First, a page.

Buffering effects of general and medication-specific social support on the association between substance use and HIV medication adherence

AIDS Patient Care STDS. 2011 Mar;25(3):181-9. doi: 10.1089/apc.2010.0314.


The success of highly active antiretroviral therapy (HAART) among persons living with HIV is largely dependent on strict medication adherence. Recent research suggests that alcohol and other drug use (AOD) may be an important barrier to HAART adherence. In this study, we examined the impact of AOD on HAART adherence as well as the moderating effects of general and medication-specific social support. The data were collected as part of a longitudinal randomized control trial with 224 HIV-positive patients at an HIV primary care clinic in the northwestern United States. Findings indicated that AOD use was negatively associated with HAART adherence and that medication-specific (but not general) social support moderated the AOD-adherence association at 3 (but not at 6 or 9) months. Results indicate the importance of medication-specific social support to treat comorbid AOD use and HIV; implications for future research and intervention programs for HIV-positive AOD users are discussed.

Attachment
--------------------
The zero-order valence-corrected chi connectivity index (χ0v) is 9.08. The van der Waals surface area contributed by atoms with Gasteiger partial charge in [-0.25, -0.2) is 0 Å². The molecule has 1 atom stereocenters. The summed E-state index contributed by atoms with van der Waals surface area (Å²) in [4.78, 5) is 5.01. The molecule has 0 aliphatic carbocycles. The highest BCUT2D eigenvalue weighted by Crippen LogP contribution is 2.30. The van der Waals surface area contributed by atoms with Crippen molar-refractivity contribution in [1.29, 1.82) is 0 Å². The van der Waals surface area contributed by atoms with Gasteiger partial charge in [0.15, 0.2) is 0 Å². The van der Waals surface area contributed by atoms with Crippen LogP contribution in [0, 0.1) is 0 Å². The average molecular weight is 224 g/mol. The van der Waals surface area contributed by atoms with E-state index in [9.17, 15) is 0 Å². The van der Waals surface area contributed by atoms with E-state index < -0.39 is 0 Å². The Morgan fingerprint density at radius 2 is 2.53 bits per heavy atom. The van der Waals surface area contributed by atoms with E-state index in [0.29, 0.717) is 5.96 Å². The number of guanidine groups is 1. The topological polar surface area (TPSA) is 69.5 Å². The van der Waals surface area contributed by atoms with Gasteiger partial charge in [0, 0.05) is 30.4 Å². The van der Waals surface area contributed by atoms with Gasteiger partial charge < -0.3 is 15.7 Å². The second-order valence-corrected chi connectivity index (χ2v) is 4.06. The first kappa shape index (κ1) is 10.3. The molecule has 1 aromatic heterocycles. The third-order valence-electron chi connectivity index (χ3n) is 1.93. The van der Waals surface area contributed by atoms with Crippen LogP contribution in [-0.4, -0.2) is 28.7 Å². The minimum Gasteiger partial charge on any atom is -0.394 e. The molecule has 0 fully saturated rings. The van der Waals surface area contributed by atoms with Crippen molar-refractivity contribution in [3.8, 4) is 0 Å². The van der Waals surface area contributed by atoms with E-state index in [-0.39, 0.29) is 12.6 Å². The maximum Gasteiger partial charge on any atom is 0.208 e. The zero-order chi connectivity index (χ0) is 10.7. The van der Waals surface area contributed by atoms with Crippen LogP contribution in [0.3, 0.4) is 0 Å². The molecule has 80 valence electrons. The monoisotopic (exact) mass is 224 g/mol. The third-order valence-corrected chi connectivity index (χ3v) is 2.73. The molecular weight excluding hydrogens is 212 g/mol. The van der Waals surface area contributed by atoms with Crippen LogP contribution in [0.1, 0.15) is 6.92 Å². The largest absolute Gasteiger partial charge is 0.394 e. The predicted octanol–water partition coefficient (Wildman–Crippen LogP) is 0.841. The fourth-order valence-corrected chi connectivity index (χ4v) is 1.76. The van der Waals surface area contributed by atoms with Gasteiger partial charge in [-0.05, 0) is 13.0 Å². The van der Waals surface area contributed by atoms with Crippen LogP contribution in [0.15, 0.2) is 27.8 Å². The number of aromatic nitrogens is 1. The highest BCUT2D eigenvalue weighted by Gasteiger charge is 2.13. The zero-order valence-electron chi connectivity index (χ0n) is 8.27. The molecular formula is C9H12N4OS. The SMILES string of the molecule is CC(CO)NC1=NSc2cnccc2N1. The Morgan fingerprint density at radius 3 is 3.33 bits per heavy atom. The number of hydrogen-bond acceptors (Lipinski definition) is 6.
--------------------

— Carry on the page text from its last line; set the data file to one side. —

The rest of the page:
Publication types

  • Research Support, N.I.H., Extramural

MeSH terms

  • Adult
  • Anti-HIV Agents / administration & dosage*
  • Anti-HIV Agents / therapeutic use*
  • Antiretroviral Therapy, Highly Active
  • Female
  • HIV Infections / drug therapy*
  • Humans
  • Male
  • Middle Aged
  • Patient Compliance*
  • Social Support*
  • Socioeconomic Factors
  • Substance-Related Disorders / complications*
  • Young Adult


  • Anti-HIV Agents